To make informed decisions about drug policy and how it affects the country, we should carefully consider the statistics around illicit substances.
How effective is drug treatment — and are the people who need treatment really getting the help they need? A lot of research has been done by government agencies, academic institutions, and private organizations on the rates of success among Americans enrolled in substance abuse treatment. In addition, many drug treatment centers track the progress of their past and present clients. One of the most authoritative sources on treatment statistics in the US is the National Survey on Drug Use and Health (NSDUH), an annual nationwide survey that tracks trends in alcohol use, drug abuse, and mental health among Americans. According to the 2013 NSDUH:
- Nearly 25 million Americans over the age of 11 reported that they were currently using illicit drugs.
- Approximately 2.5 million Americans who needed treatment for drug or alcohol addiction got the specialized help they needed.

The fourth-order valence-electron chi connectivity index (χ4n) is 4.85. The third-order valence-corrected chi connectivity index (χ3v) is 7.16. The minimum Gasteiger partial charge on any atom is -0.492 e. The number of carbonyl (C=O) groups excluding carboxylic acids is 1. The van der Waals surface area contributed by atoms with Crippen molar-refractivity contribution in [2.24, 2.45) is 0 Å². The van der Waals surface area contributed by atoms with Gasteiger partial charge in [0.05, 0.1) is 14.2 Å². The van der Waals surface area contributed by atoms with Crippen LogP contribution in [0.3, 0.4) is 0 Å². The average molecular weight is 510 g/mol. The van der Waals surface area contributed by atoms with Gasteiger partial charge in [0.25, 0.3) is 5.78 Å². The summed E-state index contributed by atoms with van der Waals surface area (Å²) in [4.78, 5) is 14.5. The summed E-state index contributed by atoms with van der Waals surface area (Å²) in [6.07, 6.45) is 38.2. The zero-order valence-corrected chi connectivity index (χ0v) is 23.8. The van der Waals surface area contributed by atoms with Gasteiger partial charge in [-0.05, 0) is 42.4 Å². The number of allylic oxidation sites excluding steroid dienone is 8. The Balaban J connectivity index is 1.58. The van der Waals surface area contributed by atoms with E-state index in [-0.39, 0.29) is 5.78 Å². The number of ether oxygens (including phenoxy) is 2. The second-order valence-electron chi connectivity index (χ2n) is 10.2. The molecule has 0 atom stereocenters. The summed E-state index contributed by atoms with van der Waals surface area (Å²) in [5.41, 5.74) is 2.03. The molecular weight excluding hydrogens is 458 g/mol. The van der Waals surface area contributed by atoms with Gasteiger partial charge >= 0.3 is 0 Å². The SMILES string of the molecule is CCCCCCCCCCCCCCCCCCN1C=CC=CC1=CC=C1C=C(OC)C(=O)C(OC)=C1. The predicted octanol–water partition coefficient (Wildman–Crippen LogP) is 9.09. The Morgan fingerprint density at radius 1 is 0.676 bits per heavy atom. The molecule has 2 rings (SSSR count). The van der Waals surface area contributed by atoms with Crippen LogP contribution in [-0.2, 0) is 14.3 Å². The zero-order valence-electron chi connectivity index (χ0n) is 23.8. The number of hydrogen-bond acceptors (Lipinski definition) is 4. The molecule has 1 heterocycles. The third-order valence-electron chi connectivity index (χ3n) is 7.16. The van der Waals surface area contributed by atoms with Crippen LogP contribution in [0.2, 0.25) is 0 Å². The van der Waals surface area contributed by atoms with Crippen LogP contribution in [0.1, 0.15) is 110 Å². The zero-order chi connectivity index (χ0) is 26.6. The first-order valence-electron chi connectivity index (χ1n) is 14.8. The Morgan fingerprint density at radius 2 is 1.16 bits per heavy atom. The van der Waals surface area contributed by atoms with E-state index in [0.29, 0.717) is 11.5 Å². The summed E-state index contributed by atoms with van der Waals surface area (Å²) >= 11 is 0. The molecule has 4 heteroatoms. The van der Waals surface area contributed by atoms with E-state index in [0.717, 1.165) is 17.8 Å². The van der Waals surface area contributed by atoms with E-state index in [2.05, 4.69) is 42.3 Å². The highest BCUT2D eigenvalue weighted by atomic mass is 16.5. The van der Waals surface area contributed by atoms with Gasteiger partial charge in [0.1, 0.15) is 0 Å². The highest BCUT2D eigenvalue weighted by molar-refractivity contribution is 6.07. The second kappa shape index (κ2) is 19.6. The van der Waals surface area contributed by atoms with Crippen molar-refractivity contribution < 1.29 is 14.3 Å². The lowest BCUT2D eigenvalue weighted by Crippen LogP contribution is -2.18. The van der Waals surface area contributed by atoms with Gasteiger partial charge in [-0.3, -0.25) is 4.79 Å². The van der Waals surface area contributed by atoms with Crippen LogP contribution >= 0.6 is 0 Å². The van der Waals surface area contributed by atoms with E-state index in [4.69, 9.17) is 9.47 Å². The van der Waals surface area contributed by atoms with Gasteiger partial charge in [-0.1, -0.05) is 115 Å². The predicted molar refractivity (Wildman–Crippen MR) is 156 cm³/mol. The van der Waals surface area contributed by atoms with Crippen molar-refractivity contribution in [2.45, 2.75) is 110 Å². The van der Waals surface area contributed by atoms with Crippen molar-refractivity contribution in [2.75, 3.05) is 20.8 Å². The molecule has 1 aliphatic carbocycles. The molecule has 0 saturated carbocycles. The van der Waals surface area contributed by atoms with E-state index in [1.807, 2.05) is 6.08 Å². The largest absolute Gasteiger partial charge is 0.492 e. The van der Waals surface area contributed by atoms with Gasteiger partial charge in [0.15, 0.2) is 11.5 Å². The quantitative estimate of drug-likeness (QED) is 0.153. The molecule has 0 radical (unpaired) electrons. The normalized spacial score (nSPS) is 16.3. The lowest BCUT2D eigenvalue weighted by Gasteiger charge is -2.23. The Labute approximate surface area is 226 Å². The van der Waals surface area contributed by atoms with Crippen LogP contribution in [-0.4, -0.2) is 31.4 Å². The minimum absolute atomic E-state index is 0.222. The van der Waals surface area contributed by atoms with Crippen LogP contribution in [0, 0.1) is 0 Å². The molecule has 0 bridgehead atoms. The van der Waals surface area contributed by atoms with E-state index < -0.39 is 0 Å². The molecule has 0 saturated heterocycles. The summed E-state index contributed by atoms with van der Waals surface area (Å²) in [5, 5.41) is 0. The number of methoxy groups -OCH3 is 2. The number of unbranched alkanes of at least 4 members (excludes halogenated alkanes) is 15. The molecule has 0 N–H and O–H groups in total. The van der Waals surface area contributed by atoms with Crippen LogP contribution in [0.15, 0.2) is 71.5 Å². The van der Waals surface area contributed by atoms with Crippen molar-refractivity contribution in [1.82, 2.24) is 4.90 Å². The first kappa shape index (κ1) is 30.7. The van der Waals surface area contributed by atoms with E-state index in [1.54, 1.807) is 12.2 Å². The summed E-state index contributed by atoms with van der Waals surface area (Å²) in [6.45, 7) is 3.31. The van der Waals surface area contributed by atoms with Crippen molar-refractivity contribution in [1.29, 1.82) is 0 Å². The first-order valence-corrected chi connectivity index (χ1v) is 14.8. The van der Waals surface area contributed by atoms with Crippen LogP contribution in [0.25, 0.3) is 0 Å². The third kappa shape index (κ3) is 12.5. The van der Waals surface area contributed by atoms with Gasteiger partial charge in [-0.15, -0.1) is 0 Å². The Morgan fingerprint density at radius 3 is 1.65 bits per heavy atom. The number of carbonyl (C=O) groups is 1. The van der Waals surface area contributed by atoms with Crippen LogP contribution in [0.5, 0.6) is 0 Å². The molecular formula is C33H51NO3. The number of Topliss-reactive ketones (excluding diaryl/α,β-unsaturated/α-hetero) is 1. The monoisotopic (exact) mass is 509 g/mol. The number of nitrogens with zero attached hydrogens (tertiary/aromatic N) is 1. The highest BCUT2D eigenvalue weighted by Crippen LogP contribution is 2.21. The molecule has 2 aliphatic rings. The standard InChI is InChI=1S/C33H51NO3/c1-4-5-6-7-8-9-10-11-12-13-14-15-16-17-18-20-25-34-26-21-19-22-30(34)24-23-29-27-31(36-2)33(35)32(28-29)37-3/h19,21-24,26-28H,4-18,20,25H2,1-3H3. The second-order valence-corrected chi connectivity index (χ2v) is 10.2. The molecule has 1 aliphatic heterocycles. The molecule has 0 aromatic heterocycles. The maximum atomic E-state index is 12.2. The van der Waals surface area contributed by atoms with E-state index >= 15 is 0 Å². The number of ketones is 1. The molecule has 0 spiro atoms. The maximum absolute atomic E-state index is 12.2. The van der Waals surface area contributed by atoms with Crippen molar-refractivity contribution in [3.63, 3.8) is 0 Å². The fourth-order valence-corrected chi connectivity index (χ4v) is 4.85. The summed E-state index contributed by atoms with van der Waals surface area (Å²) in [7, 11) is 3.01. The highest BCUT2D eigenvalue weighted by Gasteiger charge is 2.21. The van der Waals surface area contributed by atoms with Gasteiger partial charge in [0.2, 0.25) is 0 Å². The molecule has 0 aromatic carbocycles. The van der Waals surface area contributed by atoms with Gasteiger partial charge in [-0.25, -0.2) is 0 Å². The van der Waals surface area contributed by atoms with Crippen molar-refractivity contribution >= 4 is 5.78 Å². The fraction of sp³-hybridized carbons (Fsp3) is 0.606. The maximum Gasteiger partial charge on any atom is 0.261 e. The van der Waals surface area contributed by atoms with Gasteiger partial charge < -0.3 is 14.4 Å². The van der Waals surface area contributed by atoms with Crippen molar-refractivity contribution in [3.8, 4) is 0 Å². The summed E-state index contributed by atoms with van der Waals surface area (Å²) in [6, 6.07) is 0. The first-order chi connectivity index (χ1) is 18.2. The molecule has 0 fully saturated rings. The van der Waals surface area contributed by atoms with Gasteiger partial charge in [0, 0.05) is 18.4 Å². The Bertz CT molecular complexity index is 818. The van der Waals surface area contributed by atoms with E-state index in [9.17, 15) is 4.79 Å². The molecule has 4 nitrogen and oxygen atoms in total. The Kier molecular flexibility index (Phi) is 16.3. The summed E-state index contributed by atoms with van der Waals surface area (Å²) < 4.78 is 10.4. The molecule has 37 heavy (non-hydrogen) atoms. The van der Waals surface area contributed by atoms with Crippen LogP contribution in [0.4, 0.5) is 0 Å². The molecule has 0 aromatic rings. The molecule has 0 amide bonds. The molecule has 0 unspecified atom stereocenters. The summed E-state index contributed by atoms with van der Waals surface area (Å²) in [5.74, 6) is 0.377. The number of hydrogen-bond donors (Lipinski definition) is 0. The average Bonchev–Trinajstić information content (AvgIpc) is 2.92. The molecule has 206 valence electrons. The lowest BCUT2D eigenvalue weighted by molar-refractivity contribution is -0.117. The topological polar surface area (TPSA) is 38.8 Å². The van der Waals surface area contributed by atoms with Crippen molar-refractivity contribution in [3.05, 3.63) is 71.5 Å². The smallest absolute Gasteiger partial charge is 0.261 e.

- Over 18 percent of Americans over age 17 had a form of mental illness.
- Over 10 percent of American teens struggled with depression.
- Over 3 percent of American adults had a form of mental illness combined with a substance abuse disorder.
What are the most commonly used drugs in the United States? In 2013, marijuana was by far the most widely abused drug in the US, with nearly 20 million Americans age 12 and older reporting use. Prescription drugs came in second, with close to 6.5 million Americans reporting nonmedical use of medications, and 4.5 million reporting the nonmedical use of prescription pain relievers, according to the NSDUH.
The Recovery Village aims to improve the quality of life for people struggling with substance use or mental health disorder with fact-based content about the nature of behavioral health conditions, treatment options and their related outcomes. We publish material that is researched, cited, edited and reviewed by licensed medical professionals. The information we provide is not intended to be a substitute for professional medical advice, diagnosis or treatment. It should not be used in place of the advice of your physician or other qualified healthcare providers.